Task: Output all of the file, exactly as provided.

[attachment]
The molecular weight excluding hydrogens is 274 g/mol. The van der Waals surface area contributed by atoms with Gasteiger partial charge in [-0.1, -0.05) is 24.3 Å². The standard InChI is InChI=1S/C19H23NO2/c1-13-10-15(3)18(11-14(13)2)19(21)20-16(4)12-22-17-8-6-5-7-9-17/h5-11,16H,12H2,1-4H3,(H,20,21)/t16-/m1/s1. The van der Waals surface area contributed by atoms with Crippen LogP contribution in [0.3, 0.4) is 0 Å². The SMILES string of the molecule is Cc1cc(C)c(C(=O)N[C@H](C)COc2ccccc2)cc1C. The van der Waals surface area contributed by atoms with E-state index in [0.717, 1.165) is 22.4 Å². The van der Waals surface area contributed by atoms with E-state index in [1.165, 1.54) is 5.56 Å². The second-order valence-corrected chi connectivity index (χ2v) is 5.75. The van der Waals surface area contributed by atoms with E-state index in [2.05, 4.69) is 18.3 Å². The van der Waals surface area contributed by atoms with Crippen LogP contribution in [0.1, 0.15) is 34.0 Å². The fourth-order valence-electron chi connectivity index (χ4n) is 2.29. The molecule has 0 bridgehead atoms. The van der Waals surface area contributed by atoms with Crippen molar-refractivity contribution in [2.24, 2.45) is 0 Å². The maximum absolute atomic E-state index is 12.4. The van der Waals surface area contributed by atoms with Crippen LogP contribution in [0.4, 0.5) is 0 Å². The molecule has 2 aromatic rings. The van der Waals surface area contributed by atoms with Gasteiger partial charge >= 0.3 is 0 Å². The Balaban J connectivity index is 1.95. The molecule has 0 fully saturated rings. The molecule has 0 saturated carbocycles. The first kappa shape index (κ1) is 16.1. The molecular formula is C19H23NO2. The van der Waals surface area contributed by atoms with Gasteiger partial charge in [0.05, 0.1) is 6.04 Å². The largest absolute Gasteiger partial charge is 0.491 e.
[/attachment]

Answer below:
The molecular weight excluding hydrogens is 274 g/mol. The van der Waals surface area contributed by atoms with Gasteiger partial charge in [-0.1, -0.05) is 24.3 Å². The standard InChI is InChI=1S/C19H23NO2/c1-13-10-15(3)18(11-14(13)2)19(21)20-16(4)12-22-17-8-6-5-7-9-17/h5-11,16H,12H2,1-4H3,(H,20,21)/t16-/m1/s1. The van der Waals surface area contributed by atoms with Crippen LogP contribution in [0.3, 0.4) is 0 Å². The SMILES string of the molecule is Cc1cc(C)c(C(=O)N[C@H](C)COc2ccccc2)cc1C. The van der Waals surface area contributed by atoms with E-state index in [0.717, 1.165) is 22.4 Å². The van der Waals surface area contributed by atoms with E-state index in [1.165, 1.54) is 5.56 Å². The second-order valence-corrected chi connectivity index (χ2v) is 5.75. The van der Waals surface area contributed by atoms with E-state index in [2.05, 4.69) is 18.3 Å². The van der Waals surface area contributed by atoms with Crippen LogP contribution in [0.1, 0.15) is 34.0 Å². The fourth-order valence-electron chi connectivity index (χ4n) is 2.29. The molecule has 0 bridgehead atoms. The van der Waals surface area contributed by atoms with Crippen molar-refractivity contribution in [2.24, 2.45) is 0 Å². The maximum absolute atomic E-state index is 12.4. The van der Waals surface area contributed by atoms with Crippen LogP contribution in [0.4, 0.5) is 0 Å². The molecule has 2 aromatic rings. The van der Waals surface area contributed by atoms with Gasteiger partial charge >= 0.3 is 0 Å². The Balaban J connectivity index is 1.95. The molecule has 0 fully saturated rings. The molecule has 0 saturated carbocycles. The first kappa shape index (κ1) is 16.1. The molecular formula is C19H23NO2. The van der Waals surface area contributed by atoms with Gasteiger partial charge in [0.05, 0.1) is 6.04 Å². The largest absolute Gasteiger partial charge is 0.491 e.